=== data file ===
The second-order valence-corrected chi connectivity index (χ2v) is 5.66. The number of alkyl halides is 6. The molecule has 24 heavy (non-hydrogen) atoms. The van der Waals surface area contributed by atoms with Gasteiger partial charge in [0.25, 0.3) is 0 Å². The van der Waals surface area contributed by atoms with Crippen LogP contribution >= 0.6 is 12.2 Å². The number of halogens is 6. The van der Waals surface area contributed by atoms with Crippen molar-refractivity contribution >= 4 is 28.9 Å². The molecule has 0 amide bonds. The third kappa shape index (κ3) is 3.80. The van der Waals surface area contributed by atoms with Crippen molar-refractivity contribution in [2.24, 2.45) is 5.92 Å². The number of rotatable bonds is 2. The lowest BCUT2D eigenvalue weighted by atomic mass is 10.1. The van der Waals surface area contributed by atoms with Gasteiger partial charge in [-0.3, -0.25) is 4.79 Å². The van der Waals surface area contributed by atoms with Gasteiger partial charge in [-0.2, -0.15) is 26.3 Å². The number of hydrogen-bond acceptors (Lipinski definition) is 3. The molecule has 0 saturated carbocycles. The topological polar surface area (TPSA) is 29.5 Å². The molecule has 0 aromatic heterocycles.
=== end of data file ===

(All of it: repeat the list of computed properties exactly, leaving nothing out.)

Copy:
The second-order valence-corrected chi connectivity index (χ2v) is 5.66. The number of alkyl halides is 6. The molecule has 24 heavy (non-hydrogen) atoms. The van der Waals surface area contributed by atoms with Gasteiger partial charge in [0.25, 0.3) is 0 Å². The van der Waals surface area contributed by atoms with Crippen LogP contribution >= 0.6 is 12.2 Å². The number of halogens is 6. The van der Waals surface area contributed by atoms with Crippen molar-refractivity contribution >= 4 is 28.9 Å². The molecule has 0 amide bonds. The third kappa shape index (κ3) is 3.80. The van der Waals surface area contributed by atoms with Crippen molar-refractivity contribution in [2.24, 2.45) is 5.92 Å². The number of rotatable bonds is 2. The lowest BCUT2D eigenvalue weighted by atomic mass is 10.1. The van der Waals surface area contributed by atoms with Gasteiger partial charge in [-0.3, -0.25) is 4.79 Å². The van der Waals surface area contributed by atoms with Gasteiger partial charge in [-0.2, -0.15) is 26.3 Å². The number of hydrogen-bond acceptors (Lipinski definition) is 3. The molecule has 0 saturated carbocycles. The topological polar surface area (TPSA) is 29.5 Å². The molecule has 0 aromatic heterocycles.